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Price is not always everything......customer service, retailer knowledge and most importantly after sales service (none of that premium call charges and press this and that looped music business) will see who lives another day...I was very impressed over Christmas, they were very helpful on the phone and replied timely to email re late delivery of goods and even offered to post replacements out when delivery was late due to the weather that was out of their control....well done bravo. ;)

Paying someone £30 more for a product just because they smile and look nice, isn't a necessity for me, obviously faulty goods is another matter, but fingers crossed everything has worked perfectly on develivery, and i'm sure online businesses offer the same services as highstreet shops albeit a little more longwinded. But that the change you have to take.

Before I make any purchase I find internet reviews for that product, from people who have already bought. This might be the reason which has helped me make sound purchases, and dismiss products out of hand.

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Maybe no way that it can compete on cost - but the High Street could compete on service.

E.g. the other day I bought an audio system.

I would have much preferred to buy it from the high street, having listened to the damned thing first, but fat chance - in most stores the hifis are not even connected, and even if they are you can't hear the damned thing because of the booming bass from the surround sound demo TVs.

In days of old there used to be proper hifi stores (or proper hifi departments within larger stores), quiet places where you could make an informed decision. No longer.

So I got it from Amazon :(

Richer sounds are good...their staff are knowledgeable about the products they sell...people buy people.

Other electrical stores generally offer poor customer service from my experience, ask them a simple question to test their knowledge and they are dumb struck, then start looking for the box for answers...those types of stores you tend to go into to press the knobs, open the doors, feel the quality. They then go on to try and sell you a warranty that makes you think what faith do they have in the products they are trying to sell if they are expecting it to beak down before you have bought it.....so you leave to do a pricerunner. ;)

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Richer sounds are good...their staff are knowledgeable about the products they sell...people buy people.

Other electrical stores generally offer poor customer service from my experience, ask them a simple question to test their knowledge and they are dumb struck, then start looking for the box for answers...those types of stores you tend to go into to press the knobs, open the doors, feel the quality. They then go on to try and sell you a warranty that makes you think what faith do they have in the products they are trying to sell if they are expecting it to beak down before you have bought it.....so you leave to do a pricerunner. ;)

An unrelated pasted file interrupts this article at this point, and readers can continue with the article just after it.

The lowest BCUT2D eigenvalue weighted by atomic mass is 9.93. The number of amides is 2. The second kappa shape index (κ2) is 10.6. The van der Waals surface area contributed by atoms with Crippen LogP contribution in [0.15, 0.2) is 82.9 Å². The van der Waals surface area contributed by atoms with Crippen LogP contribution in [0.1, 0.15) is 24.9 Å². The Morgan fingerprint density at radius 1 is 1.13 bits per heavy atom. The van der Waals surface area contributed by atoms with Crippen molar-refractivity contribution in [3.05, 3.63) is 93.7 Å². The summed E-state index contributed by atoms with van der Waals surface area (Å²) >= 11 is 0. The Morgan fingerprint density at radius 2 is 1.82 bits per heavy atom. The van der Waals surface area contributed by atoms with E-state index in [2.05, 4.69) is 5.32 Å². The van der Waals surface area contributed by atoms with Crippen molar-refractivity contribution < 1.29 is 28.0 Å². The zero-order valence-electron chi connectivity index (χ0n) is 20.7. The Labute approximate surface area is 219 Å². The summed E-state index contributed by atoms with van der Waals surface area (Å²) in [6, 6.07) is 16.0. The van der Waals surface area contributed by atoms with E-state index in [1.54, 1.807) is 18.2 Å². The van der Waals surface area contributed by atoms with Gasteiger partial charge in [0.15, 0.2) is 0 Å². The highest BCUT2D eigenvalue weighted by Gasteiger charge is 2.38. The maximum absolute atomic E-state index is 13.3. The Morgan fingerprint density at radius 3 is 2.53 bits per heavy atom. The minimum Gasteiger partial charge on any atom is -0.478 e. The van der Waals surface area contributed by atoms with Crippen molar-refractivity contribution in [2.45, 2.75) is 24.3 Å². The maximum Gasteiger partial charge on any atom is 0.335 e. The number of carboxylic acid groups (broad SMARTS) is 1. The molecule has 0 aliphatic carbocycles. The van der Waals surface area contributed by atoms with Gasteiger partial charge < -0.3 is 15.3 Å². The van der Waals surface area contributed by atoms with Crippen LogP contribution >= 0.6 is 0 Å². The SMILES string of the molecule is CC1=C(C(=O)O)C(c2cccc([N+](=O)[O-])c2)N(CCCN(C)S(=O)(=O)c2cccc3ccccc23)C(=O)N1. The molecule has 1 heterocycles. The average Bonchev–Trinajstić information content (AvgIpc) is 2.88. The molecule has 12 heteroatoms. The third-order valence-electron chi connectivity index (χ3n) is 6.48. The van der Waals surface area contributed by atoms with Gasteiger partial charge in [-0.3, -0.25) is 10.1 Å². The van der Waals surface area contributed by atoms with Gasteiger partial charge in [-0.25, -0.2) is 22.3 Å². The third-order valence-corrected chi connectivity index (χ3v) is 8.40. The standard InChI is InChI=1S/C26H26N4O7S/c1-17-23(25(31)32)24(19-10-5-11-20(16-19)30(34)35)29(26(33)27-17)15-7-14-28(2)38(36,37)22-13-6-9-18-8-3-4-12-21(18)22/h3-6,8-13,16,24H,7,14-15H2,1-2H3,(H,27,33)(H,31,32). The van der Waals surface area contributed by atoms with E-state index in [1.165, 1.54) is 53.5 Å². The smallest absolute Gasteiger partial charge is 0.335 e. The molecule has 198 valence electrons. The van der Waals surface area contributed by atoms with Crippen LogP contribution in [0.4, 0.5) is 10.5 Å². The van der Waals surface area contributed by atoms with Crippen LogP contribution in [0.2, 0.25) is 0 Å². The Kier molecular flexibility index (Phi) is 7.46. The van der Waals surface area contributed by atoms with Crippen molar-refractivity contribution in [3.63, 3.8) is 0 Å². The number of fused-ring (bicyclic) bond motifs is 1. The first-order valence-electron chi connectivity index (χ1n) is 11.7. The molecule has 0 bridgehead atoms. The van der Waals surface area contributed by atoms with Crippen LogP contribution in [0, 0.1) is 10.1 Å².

Is there any harm in going for a demo, then buying it online? Or is that immoral?

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Is there any harm in going for a demo, then buying it online? Or is that immoral?

Nothing wrong with that. In fact, I think you have just summed up the purpose of the sony Centre in Coventry!

Saying that, I think Richer Sounds are quite good on price!

Edited by Caveat Mortgagor

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Argos are particularly good for white goods, but poor value for home entertainment and appalling value for computers.

Amazon are always worth a look, and ebuyer for computer stuff.

I bought a freezer last week and Argos were cheaper than anyone else by over 20 quid.

Also, I bought via the homebase website (they're the same company) during a 15% off promotion for another 20 quid saved.

Plus quidco for an additional 1.5% cashback.

For low value kitchen and home stuff, it is very hard to beat Argos or Wilkinson with online purchases due to delivery prices.

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People are talking a lot about demos and seeing the product in real life (and I suppose its good to form your own opinion), but what about technical blogs that review electronics, or reviews from people that have purchased the product? I have found this massively helpful when deciding what particular item to buy.

Another note about Amazon, oddly, one of their distribution centres is in Fife, hence the reason they struggled with deliveries a bit when it came to Christmas delivery, what with the snow etc. I'm just totally flummoxed as to why they put a distribution centre at the arsend of the country?!

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ebay is always good for a bargain. I paid £16 for this brand new high end card for my workstation as opposed to paying £373 or more for the same product online. For that saving I can live without any personal service :rolleyes:

http://cgi.ebay.co.uk/ws/eBayISAPI.dll?ViewItem&item=270677980619&ssPageName=STRK:MEWNX:IT

http://www.google.co.uk/products/catalog?hl=en&rls=com.microsoft:en-gb:IE-Address&rlz=1I7TSEA_en-GBGB315&wrapid=tlif12942351022331&q=Nvidia+quadro+FX+1700&um=1&ie=UTF-8&cid=12530257956589724231&ei=9HUkTYaVGNSJhQfDkrzGAg&sa=X&oi=product_catalog_result&ct=result&resnum=3&ved=0CDMQ8wIwAg#scoring=mrd

I also ordered a wooden playhouse from Argos for my grandaughter for xmas at £287. Argos then said it would take up to four weeks for home delivery because of bad weather so I cancelled the order. I found the identical item online at Waltons Sheds for £157 . They delivered free in two days of placing order with a free 5l of yellow fence paint. Excellent service.

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You don't get rained on, and no parking tickets... In fact, it's generally a lot quicker all round - 5 minutes browsing rather than 1 day tramping round all the shops trying to find what you want.

Shops - certainly for bigticket items where they will usually want to deliver it in 3 weeks - are now essentially show rooms for the etailers. Most of them are struggling to realise and monetise that fact.

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  • 312 Brexit, House prices and Summer 2020

    1. 1. Including the effects Brexit, where do you think average UK house prices will be relative to now in June 2020?


      • down 5% +
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      • Even
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      • up 5%